A few of the biggest pros and cons of renting your RV.
In the past year, my wife and I have rented our RV out on 4 different occasions — Christmas, Thanksgiving, and two spring breaks. We travel full-time in our RV, so renting our RV was more of an experiment than anything (with the upside that we’d make a little money while we’re not using it).
We’d heard of others listing their RV for rent, but we knew many of these RV owners weren’t full-timers. The thought of renting our RV was only slightly terrifying. What if someone wrecked our RV, or worse, backed up our black tank?
Ultimately, we decided to go ahead and try listing our RV for rental on Outdoorsy. We chose Outdoorsy because they had a one click insurance coverage, DMV background checks for people renters and everything in their sign up process is extremely easy.
Within a half hour, we had an inquiry from someone who wanted to take our 2016 Winnebago Brave on a two-week road trip during Christmas. As it turns out, this guy actually happened to be one of the singers in my all-time favorite country band (but that’s a story for another day).
With our RV listed on Outdoorsy for several months, we went through the process of renting the RV on several occasions. In this post, I wanted to share some of the high-level pros and cons we experienced while renting our RV (keep in mind that we’re full-timers, so some of this may or may not be relevant if you don’t live in your RV).
Pros to Renting Your RV
Making That Money
This is the big incentive for most RV owners. We made over $5,000 last year from the four times we rented our Brave (our Class A RV is listed for $250/night). Our RV payment for the entire year is around $7,000. So this meant that from renting our RV on just a few different occasions, we were able to cover most of our RV payment for the year.
As an added bonus, we didn’t have to pay for storage or a campground while we were out of our RV. After our RV was safely returned and money deposited from our first rental, I turned to my wife and inquired about buying a second RV just for renting out.
She said no. I’m still trying to convince her it is a solid business opportunity.
Introducing New Campers to RV Lifestyle
One of the families who rented our RV took their two kiddos on the road with them. When Alyssa and I picked up the RV, we’d received handwritten notes and gift cards from the family. They tnew us how much fun they’d had and how they’d love to do it again.
In the few times we’ve rented our RV, I’ve realized renting is the gateway drug to actually owning an RV. An RV rental is the perfect testing ground to see if you enjoy the lifestyle.
It is a good feeling to introduce this lifestyle to people who want to experience life on the road.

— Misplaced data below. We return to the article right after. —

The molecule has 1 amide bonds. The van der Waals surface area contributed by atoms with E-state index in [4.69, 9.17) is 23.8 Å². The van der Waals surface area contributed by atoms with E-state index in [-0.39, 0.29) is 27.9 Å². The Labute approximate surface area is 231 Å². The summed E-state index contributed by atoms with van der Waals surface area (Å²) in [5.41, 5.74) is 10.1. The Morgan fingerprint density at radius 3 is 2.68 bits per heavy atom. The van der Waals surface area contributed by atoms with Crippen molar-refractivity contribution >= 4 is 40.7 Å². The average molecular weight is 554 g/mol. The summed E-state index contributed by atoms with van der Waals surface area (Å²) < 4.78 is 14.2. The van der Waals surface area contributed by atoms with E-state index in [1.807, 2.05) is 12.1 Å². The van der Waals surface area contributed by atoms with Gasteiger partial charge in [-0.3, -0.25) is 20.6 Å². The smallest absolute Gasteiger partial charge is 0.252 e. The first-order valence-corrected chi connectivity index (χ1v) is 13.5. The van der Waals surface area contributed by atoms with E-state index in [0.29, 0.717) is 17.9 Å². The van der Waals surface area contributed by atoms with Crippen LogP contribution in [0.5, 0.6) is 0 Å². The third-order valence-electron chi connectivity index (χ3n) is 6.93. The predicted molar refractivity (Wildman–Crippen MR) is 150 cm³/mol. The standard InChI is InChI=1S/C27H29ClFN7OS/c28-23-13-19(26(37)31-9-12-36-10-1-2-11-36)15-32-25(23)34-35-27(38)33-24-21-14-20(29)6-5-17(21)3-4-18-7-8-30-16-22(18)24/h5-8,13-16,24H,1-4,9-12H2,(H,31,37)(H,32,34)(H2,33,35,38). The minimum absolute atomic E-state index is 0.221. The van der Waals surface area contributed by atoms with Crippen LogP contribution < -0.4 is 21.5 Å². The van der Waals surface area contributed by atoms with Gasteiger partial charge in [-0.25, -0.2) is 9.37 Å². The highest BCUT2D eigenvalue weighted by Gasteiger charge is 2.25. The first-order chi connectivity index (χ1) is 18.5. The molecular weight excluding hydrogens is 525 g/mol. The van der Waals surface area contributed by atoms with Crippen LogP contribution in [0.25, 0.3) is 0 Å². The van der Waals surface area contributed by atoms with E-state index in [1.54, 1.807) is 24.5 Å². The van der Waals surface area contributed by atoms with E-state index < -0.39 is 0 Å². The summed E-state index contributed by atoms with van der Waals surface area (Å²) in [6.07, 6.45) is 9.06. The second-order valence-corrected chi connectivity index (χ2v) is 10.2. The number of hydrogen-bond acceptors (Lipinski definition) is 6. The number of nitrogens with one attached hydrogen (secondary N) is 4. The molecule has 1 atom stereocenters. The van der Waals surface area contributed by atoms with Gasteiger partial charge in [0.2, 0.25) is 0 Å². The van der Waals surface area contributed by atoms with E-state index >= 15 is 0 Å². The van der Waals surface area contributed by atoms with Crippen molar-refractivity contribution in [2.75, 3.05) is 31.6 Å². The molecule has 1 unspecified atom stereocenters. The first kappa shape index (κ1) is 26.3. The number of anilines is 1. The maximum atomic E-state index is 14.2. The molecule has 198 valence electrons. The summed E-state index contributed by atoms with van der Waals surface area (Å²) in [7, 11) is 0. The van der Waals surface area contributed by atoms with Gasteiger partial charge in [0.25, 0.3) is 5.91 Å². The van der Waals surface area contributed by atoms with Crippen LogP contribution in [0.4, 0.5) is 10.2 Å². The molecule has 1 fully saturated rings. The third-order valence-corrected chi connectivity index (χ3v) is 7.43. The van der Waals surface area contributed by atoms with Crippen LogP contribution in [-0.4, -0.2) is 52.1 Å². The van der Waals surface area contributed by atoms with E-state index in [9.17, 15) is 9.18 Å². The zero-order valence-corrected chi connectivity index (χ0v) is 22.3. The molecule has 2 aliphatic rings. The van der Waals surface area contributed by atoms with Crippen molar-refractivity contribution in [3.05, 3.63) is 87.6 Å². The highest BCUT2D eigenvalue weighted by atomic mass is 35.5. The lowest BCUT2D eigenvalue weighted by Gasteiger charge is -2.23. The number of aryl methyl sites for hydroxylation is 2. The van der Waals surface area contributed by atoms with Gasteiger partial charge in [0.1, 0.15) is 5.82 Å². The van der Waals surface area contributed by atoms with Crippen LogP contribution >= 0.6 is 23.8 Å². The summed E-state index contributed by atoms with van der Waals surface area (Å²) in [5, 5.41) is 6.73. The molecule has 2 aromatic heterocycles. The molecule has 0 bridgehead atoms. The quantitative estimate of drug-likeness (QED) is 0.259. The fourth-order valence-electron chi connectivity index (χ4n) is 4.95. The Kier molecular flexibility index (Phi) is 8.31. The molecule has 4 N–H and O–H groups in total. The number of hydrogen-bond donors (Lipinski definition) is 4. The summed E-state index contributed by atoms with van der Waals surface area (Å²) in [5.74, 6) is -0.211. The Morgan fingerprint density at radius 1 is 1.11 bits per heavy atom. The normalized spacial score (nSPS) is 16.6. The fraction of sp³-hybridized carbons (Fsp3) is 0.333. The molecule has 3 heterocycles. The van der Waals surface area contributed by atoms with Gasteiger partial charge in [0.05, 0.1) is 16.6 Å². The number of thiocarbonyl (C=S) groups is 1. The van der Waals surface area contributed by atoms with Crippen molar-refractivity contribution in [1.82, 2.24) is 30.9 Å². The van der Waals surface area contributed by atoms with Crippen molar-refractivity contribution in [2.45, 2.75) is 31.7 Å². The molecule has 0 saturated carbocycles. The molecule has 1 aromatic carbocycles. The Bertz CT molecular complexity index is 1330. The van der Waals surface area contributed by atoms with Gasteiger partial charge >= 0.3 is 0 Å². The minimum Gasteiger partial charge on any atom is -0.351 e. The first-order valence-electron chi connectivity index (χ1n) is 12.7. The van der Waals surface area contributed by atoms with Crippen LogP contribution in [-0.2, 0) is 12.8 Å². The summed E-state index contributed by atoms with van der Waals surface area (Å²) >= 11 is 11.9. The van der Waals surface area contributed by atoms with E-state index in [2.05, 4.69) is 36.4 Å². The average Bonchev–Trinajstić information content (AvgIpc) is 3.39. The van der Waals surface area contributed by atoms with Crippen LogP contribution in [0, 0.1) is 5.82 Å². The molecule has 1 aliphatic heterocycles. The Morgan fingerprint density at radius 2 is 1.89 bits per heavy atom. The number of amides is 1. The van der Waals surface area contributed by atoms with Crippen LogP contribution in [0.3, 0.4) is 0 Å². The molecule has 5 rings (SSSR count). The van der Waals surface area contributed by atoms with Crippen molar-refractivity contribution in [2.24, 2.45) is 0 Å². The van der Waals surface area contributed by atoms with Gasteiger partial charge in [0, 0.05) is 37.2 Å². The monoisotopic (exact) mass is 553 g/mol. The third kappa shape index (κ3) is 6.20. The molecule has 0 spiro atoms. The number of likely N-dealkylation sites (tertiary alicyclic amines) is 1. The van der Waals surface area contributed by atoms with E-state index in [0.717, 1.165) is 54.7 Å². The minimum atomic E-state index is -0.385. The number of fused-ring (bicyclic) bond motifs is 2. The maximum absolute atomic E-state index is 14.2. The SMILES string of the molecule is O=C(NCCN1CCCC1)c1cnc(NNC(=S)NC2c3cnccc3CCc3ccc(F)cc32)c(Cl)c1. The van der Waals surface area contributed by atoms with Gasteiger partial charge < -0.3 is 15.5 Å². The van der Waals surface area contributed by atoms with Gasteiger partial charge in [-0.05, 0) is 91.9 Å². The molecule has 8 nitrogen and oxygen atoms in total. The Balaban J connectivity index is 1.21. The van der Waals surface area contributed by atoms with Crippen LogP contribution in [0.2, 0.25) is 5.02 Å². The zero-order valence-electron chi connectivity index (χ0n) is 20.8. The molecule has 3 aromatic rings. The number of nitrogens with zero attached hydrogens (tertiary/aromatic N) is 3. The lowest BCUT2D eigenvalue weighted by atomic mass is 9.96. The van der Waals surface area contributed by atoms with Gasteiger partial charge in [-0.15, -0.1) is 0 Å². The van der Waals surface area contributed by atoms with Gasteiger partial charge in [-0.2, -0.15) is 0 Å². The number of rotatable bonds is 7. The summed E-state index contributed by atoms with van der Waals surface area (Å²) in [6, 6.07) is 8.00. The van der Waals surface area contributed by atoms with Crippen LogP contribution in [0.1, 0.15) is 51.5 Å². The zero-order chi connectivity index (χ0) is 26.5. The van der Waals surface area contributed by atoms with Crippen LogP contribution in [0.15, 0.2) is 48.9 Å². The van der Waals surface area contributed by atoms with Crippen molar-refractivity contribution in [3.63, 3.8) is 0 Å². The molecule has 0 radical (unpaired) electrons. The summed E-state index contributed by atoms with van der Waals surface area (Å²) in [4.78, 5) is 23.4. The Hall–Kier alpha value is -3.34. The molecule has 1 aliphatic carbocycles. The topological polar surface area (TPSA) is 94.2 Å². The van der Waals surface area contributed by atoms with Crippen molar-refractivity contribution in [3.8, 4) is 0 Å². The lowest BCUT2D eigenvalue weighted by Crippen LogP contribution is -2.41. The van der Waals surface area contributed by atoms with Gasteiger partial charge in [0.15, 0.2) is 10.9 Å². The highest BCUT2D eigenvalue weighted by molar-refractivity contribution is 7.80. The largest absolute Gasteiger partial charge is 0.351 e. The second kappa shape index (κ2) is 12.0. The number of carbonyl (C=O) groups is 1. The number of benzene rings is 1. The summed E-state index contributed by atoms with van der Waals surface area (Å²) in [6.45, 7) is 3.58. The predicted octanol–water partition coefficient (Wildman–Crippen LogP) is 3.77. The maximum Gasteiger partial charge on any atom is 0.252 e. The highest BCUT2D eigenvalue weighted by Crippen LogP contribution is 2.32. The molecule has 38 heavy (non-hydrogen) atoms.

Enabling the Purchase of an RV
If you didn’t already own an RV, renting your unit could be a way to rationalize this expensive purchase. RVs can be pricey, and renting your RV is a great way to subsidize the cost of ownership. You don’t even have to list your RV for rent year round, but just while you aren’t using it or during peak season (summertime, holidays).
Cons to Renting Your RV
Stress and Anxiety While a Stranger Drives Away with Your Home
The first time someone drove away with our RV, I struggled with leaving it behind. Our RV is our home and I couldn’t help but think about worst case scenarios.
What ultimately made me feel better was coming to peace that whatever happened during the rental was out of my control. I mentally came to grips with the possibility that someone could total our RV. This actually made me feel quite better because I thought about it a bit more rationally.
If someone wrecked our RV then we’d simply file an insurance claim and move on (but nothing ending up happening during any of our rentals).
This is honestly the biggest con to renting your RV, the anxiety while someone drives it away. If you can feel comfortable with a variety of best/worst case scenarios, you’ll be fine.
The Learning Curve of Running a Business
This is more of an obstacle than a con, but I’ll lump it into the mix. Renting out your RV is very much a business. Using Outdoorsy, multiple RV owners have turned their RV into a serious business that supports their lifestyle (upwards of $40k/year from renting their RV).
However, running any business requires a learning curve. You’ll have to learn how to prep your renters who will pick up the rig, ensure you’re charging the market rate, and provide great service so customers will leave positive reviews on Outdoorsy.
While Outdoorsy makes it easy to connect with people who will rent your RV, obtain insurance and communicate with renters — you’ll still have to learn some of the business basics.
Removing Everything from Your RV
As full-time RVers, the biggest hassle for us is removing everything from our RV in the first place.
Since we live in the RV, we have to remove all of our clothes and personal items from the RV. This takes us about an hour to move everything out and 30 minutes to bring everything back to the RV (we don’t have that much stuff). We left lawn chairs, books, pots and pans, dishes, and other necessities all inside the RV for our customers.
Again, if you’re not full-timing inside your RV this won’t be as much of an issue.
Is Renting Your RV Worth It?
For us, the answer is absolutely yes. Through renting our RV we’ve covered RV payments, met cool renters and introduced a number of people to a lifestyle that we love.
If you want to learn more, I would check out Outdoorsy’s owner forum here to see some of the FAQ and first steps with renting your RV.
Renting your RV
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